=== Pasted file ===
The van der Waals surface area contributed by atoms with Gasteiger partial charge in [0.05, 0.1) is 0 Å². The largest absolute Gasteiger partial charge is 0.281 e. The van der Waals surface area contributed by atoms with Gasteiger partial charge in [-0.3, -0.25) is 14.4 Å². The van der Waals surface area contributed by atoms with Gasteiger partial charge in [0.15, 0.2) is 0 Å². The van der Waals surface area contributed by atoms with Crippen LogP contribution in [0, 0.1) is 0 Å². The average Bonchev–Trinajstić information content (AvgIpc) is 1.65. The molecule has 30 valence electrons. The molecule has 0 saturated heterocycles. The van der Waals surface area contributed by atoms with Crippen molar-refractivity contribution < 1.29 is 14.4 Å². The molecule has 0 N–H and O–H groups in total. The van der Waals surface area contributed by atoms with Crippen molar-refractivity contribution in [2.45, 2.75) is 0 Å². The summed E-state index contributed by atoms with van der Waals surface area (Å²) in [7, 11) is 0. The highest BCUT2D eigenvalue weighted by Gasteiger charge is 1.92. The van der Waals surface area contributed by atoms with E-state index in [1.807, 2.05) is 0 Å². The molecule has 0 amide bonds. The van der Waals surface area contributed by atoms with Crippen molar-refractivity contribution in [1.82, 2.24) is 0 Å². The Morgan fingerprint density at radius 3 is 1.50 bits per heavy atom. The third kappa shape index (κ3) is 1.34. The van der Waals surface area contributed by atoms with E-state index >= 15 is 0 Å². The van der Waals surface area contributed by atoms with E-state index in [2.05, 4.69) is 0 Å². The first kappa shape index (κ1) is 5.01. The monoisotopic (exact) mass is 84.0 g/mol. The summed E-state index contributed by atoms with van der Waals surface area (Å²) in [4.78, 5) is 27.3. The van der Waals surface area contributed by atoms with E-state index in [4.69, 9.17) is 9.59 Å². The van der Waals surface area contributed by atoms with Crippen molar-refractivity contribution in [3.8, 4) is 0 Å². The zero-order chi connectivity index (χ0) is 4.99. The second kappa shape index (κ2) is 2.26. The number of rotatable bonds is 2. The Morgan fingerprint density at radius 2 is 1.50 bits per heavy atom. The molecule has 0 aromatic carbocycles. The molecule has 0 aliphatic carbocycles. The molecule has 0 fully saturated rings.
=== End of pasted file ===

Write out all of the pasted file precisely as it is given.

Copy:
The van der Waals surface area contributed by atoms with Gasteiger partial charge in [0.05, 0.1) is 0 Å². The largest absolute Gasteiger partial charge is 0.281 e. The van der Waals surface area contributed by atoms with Gasteiger partial charge in [-0.3, -0.25) is 14.4 Å². The van der Waals surface area contributed by atoms with Gasteiger partial charge in [0.15, 0.2) is 0 Å². The van der Waals surface area contributed by atoms with Crippen LogP contribution in [0, 0.1) is 0 Å². The average Bonchev–Trinajstić information content (AvgIpc) is 1.65. The molecule has 30 valence electrons. The molecule has 0 saturated heterocycles. The van der Waals surface area contributed by atoms with Crippen molar-refractivity contribution < 1.29 is 14.4 Å². The molecule has 0 N–H and O–H groups in total. The van der Waals surface area contributed by atoms with Crippen molar-refractivity contribution in [2.45, 2.75) is 0 Å². The summed E-state index contributed by atoms with van der Waals surface area (Å²) in [7, 11) is 0. The highest BCUT2D eigenvalue weighted by Gasteiger charge is 1.92. The van der Waals surface area contributed by atoms with E-state index in [1.807, 2.05) is 0 Å². The molecule has 0 amide bonds. The van der Waals surface area contributed by atoms with Crippen molar-refractivity contribution in [1.82, 2.24) is 0 Å². The Morgan fingerprint density at radius 3 is 1.50 bits per heavy atom. The third kappa shape index (κ3) is 1.34. The van der Waals surface area contributed by atoms with E-state index >= 15 is 0 Å². The van der Waals surface area contributed by atoms with E-state index in [2.05, 4.69) is 0 Å². The first kappa shape index (κ1) is 5.01. The monoisotopic (exact) mass is 84.0 g/mol. The summed E-state index contributed by atoms with van der Waals surface area (Å²) in [4.78, 5) is 27.3. The van der Waals surface area contributed by atoms with E-state index in [4.69, 9.17) is 9.59 Å². The van der Waals surface area contributed by atoms with Crippen molar-refractivity contribution in [3.8, 4) is 0 Å². The zero-order chi connectivity index (χ0) is 4.99. The second kappa shape index (κ2) is 2.26. The number of rotatable bonds is 2. The Morgan fingerprint density at radius 2 is 1.50 bits per heavy atom. The molecule has 0 aromatic carbocycles. The molecule has 0 aliphatic carbocycles. The molecule has 0 fully saturated rings.